But All men who are Socrates, and going to die, are mortal~Socrates is a man~Therefore Socrates is mortal, is not a deductive proof because the conclusion is implicit in the premise. This is the type of deductive “proof” that is usually used by professional “debunkers” of paranormal phenomena.

    Now as I said, I think the proper stance on siddhi is “not proven”. I have given the reasoning of why I think siddhi are possible, but this does not prove that they are. All I have demonstrated is that the reasoning is consistent with the conclusion, not that it is sufficient to establish the conclusion, because it isn’t.

    There is plenty of human testimony that siddhi have and do occur, but that is also not proof, because there is clearly reasonable doubt that the witnesses [no matter how many of them] might be mistaken.

    Almost all the key issues of the Buddhist view such as “karma, cause and effect” or “rebirth” are “not proven” in exactly the same sense. And it is no surprise when non-Buddhists tell me that they still have reasonable doubts about them. I don’t in the least believe I can dispel these. All I can do is present the reasoning that is consistent with the belief of them, which never, in any case, is proof of them.

    But I do find it curious when I encounter Buddhists who do not believe in rebirth or karma, cause, and effect. Unquestionably the Buddha taught the 4 Noble Truths: Life is Suffering, Suffering is caused, Anything having a cause can be concluded, There is a path to concluding Suffering. All traditions attest to this.

    If Life is not Suffering, what is the problem that Buddhist practice is supposed to solve? If there is no karma, cause, and effect, how can Suffering be caused? If Suffering is not caused how can it be proactively concluded by a Buddhist path of practice? And if there is no rebirth, why is there need for a path at all? All you have to do is wait to die.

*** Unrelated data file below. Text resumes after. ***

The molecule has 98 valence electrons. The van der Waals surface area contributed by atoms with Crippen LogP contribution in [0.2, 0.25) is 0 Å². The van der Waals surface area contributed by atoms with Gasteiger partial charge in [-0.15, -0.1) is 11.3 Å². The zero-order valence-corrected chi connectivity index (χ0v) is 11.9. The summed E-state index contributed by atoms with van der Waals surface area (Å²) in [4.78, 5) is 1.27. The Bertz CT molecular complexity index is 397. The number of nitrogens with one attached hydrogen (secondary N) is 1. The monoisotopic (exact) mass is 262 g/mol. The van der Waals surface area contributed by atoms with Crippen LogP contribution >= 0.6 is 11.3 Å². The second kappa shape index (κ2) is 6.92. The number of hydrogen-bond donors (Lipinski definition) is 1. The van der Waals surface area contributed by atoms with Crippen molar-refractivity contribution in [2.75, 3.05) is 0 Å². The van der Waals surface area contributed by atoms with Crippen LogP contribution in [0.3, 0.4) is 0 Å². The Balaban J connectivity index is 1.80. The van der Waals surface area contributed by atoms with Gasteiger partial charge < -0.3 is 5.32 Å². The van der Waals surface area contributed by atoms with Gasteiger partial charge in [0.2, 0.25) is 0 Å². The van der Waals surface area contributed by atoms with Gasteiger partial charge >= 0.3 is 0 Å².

12. You are right, the proper place on siddhis is with the fairies, Loch Ness monster and walking on water — all the sort of stuff that many of us know is unproven and highly unlikely. There is plenty of human testimony to these things too. So much for human testimony — a small part of the weight of reality.

    Your questions in your last paragraph have been addressed by many Buddhist writers who don’t buy into the whole Buddhist package (and there are many different versions). I am told Steven Bachelor, a vajrayana practitioner, has done it well in his books. Have you read him? (not that you should, I am just curious)

    I am glad for your improved skills over the years at not being disagreeable when disagreed with. I too am very comfortable with disagreement. I’d much rather have disagreements clearly spelled out than to walk away pretending we all just said the same thing. At the same time, however, finding what we agree on amidst our disagreements is also cool.